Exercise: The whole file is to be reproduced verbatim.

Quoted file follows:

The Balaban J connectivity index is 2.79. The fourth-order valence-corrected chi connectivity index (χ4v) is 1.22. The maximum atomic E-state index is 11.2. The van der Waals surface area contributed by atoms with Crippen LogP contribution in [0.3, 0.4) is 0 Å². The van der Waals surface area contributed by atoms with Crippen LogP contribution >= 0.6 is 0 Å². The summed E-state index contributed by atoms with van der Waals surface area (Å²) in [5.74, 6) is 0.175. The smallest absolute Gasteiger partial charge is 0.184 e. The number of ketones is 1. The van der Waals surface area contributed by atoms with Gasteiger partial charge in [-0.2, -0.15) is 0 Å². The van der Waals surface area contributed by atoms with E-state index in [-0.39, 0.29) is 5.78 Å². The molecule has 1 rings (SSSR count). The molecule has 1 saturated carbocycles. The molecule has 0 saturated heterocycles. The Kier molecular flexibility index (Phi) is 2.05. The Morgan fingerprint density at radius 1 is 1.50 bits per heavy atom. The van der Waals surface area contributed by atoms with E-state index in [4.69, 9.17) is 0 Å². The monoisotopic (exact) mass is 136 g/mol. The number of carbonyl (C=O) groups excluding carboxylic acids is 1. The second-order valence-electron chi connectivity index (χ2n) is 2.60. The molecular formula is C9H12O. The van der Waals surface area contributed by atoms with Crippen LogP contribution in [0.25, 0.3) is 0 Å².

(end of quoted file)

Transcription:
The Balaban J connectivity index is 2.79. The fourth-order valence-corrected chi connectivity index (χ4v) is 1.22. The maximum atomic E-state index is 11.2. The van der Waals surface area contributed by atoms with Crippen LogP contribution in [0.3, 0.4) is 0 Å². The van der Waals surface area contributed by atoms with Crippen LogP contribution >= 0.6 is 0 Å². The summed E-state index contributed by atoms with van der Waals surface area (Å²) in [5.74, 6) is 0.175. The smallest absolute Gasteiger partial charge is 0.184 e. The number of ketones is 1. The van der Waals surface area contributed by atoms with Gasteiger partial charge in [-0.2, -0.15) is 0 Å². The van der Waals surface area contributed by atoms with E-state index in [-0.39, 0.29) is 5.78 Å². The molecule has 1 rings (SSSR count). The molecule has 1 saturated carbocycles. The molecule has 0 saturated heterocycles. The Kier molecular flexibility index (Phi) is 2.05. The Morgan fingerprint density at radius 1 is 1.50 bits per heavy atom. The van der Waals surface area contributed by atoms with E-state index in [4.69, 9.17) is 0 Å². The monoisotopic (exact) mass is 136 g/mol. The number of carbonyl (C=O) groups excluding carboxylic acids is 1. The second-order valence-electron chi connectivity index (χ2n) is 2.60. The molecular formula is C9H12O. The van der Waals surface area contributed by atoms with Crippen LogP contribution in [0.25, 0.3) is 0 Å².